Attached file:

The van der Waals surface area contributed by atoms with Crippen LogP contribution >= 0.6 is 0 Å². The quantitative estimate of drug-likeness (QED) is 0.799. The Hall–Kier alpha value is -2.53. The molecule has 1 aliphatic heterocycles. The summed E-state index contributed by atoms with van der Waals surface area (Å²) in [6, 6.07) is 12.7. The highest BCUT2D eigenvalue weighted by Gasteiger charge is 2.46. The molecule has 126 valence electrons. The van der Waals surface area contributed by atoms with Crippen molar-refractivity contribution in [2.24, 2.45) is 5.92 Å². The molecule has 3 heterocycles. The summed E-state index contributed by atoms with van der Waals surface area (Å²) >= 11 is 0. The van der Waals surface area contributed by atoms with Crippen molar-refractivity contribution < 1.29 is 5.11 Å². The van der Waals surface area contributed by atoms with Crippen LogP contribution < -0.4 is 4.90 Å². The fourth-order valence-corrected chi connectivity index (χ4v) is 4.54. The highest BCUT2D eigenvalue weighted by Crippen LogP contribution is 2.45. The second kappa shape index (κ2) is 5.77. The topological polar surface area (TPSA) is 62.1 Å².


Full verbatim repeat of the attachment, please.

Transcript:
The van der Waals surface area contributed by atoms with Crippen LogP contribution >= 0.6 is 0 Å². The quantitative estimate of drug-likeness (QED) is 0.799. The Hall–Kier alpha value is -2.53. The molecule has 1 aliphatic heterocycles. The summed E-state index contributed by atoms with van der Waals surface area (Å²) in [6, 6.07) is 12.7. The highest BCUT2D eigenvalue weighted by Gasteiger charge is 2.46. The molecule has 126 valence electrons. The van der Waals surface area contributed by atoms with Crippen molar-refractivity contribution in [2.24, 2.45) is 5.92 Å². The molecule has 3 heterocycles. The summed E-state index contributed by atoms with van der Waals surface area (Å²) >= 11 is 0. The van der Waals surface area contributed by atoms with Crippen molar-refractivity contribution < 1.29 is 5.11 Å². The van der Waals surface area contributed by atoms with Crippen LogP contribution < -0.4 is 4.90 Å². The fourth-order valence-corrected chi connectivity index (χ4v) is 4.54. The highest BCUT2D eigenvalue weighted by Crippen LogP contribution is 2.45. The second kappa shape index (κ2) is 5.77. The topological polar surface area (TPSA) is 62.1 Å².